- A room in the city will set you back €600 per month or more. The university however does offer cheaper student accommodation.
- If you want more for your money check out Bonnevoie a “working class” neighbourhood which is nothing like it sounds. Pleasant, near the railway station and with shops etc.
- Parking is available in the street for free in some zones if you are a resident there, otherwise you can pay up to €200 per month in addition to your rent for a space.
- Look out for the communal charges which are added to your rent, these can include as little or as much as the owner likes and vary quite significantly. Always ask specifically what it includes.
Like anywhere con artists and bad service are problems in the rental sector, common problems include:
- The same apartment advertised by many agencies, not always a scam but it makes it very hard to even find out if the property exists at that agency or is still available.
- Agents will sometimes not turn up and will often not even not even bother to call you to say the apartment has gone or that they are not coming.
- Never, I repeat NEVER pay for any of the charges, fees or deposits in cash or via services such as Western Union. Always insist that all fees are paid or assigned to a bank account registered in Luxembourg.
- It is possible to rent apartments without resorting to agency fees but frankly this is more difficult and can be more risky. Although this risk can be avoided if you are moving in and already know the people from before. In general though trust your instincts.
- I am not sure if it is a legal requirement but many larger agencies try to bend the rules. Insist on the full name, real address and telephone number of the property owner. Many agencies refuse to provide the latter as a way of preventing you from getting help if something goes wrong.
- Many agencies are unresponsive, they do not answer emails even if they list that as an option. A phone call is always best, it is worth noting that some agents cannot speak English or even German.
- Even if a property is via an agency it is often the case that only one person deals with that property. If they are on holiday expect absolutely no service from that agency when it comes to viewings or help.
- You can ask for a “clause diplomatique” to be inserted into your rental contract. This means that if you have to move out of the country for work then you can cancel the agreement with three months notice. The agent will however query why you have asked for this if you have a local employer so it can be a black mark.
- Most contracts are for one year with automatic annual extensions there after, although the owner can ask you to leave if they intend to move into the property themselves.
- Property moves quickly so you do not normally get more than a couple of days to decide. However, there is usually a reasonable supply of property so don’t panic if you miss out.
- A good agent and landlord will “decide” if you are the right person to rent their property. This is also the case in many other countries, so do expect to be asked to provide documents e.g proof of employment. If they ask for nothing then I personally would be a little suspicious.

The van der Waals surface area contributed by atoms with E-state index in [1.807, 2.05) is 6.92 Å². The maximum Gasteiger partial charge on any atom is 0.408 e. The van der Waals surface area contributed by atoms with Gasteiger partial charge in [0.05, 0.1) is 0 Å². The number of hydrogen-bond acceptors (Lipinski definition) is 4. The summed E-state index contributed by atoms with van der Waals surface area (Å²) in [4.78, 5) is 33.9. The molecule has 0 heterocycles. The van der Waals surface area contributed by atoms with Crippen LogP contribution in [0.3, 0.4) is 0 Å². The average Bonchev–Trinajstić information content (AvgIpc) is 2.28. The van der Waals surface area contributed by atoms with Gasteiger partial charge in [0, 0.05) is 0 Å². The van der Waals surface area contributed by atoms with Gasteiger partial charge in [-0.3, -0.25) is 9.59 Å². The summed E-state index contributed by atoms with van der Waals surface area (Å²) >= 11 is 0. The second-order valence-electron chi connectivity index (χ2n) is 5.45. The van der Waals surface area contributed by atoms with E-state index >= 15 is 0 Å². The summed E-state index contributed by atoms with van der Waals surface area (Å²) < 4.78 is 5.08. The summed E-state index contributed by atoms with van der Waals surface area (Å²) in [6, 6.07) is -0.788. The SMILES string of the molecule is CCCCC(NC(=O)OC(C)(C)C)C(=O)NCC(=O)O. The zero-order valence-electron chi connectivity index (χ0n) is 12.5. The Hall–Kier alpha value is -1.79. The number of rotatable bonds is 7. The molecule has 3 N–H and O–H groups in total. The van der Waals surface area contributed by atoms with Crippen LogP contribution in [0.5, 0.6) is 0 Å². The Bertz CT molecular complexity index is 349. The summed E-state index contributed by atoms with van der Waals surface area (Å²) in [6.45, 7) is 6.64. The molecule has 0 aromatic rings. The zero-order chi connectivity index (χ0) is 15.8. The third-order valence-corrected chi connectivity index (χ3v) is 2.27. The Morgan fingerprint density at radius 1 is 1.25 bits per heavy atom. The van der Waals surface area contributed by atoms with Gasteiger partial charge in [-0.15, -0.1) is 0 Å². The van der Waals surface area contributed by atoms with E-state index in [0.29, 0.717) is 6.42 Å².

- Agents should not ask for fees to view or express an interest in an apartment. The only agency fee you should pay is when you agree to rent the apartment.
- Try to put yourself in the owners shoes and keep your proposition simple. They generally prefer an individual renting a property to two friends being on the lease as the latter shows no one person can perhaps afford the property; a problem if one moves out. Sub-letting is however in general forbidden.
- If possible pay the two months deposit/caution using the bank guarantee system or some form of held deposit at a bank. This makes it harder for the agent or owner to run off with your money.
- Outside of Luxembourg the prices fall quite a bit and you can get some excellent deals on larger houses in the North etc.
Telecoms and Internet
Luxembourg in general has a very good Internet infrastructure and DSL and it’s variants are widely available. Increasingly high speed Fibre is also available. In all cases check though as you may be surprised as to what is or is not available. There are a number of providers in Luxembourg that can offer a range of individual or combined mobile, fixed and Internet packages.
- P&T, Orange, Numericable and Tango; all provide packages or compotents, some include Internet TV as well.
- There are also Internet providers such as Luxembourg Online and Visual Online. Visual online offer IP telephony doing away with the need for landline.
- Luxgsm is the mobile part of P&T and some tariffs are included in their Integral all-in-one package
P&T are generally the more expensive but the upside is their customer service is generally very good; I have been with them so far and to date all has been good. I have also heard things about Visual Online in that respect who are regarded as having probably the best technical support desk of all ISPs in Luxembourg. Tango have an increasingly better reputation but it is patchy; in contrast I have heard only bad things about Numericable (previously Coditel). In general it can take anything up to two months to get the installation engineer to pay you a visit with most providers; although around 3-4 weeks is more normal. In extreme cases I have heard of it taking months. As soon as you know your address and when you are free to have an engineer appointment book one with your provider, or you may end up waiting a while.
The End Game
Another quick tip, Luxembourg has a very high throughput of foreigners. This means there are all manner of clubs and societies to join. These can really help you integrate if you are new and moving here alone.
I hope this has helped you a little and I will update this article based on my own experiences of living here. I will also add other cultural articles etc over time. For information on the formal aspects of living here check out AngloInfo
Finally you will all be pleased to hear that Guinness is widely available, even if it is somewhat pricey.
The author has lived in: The UK, Luxembourg, Germany, Sweden and New Zealand.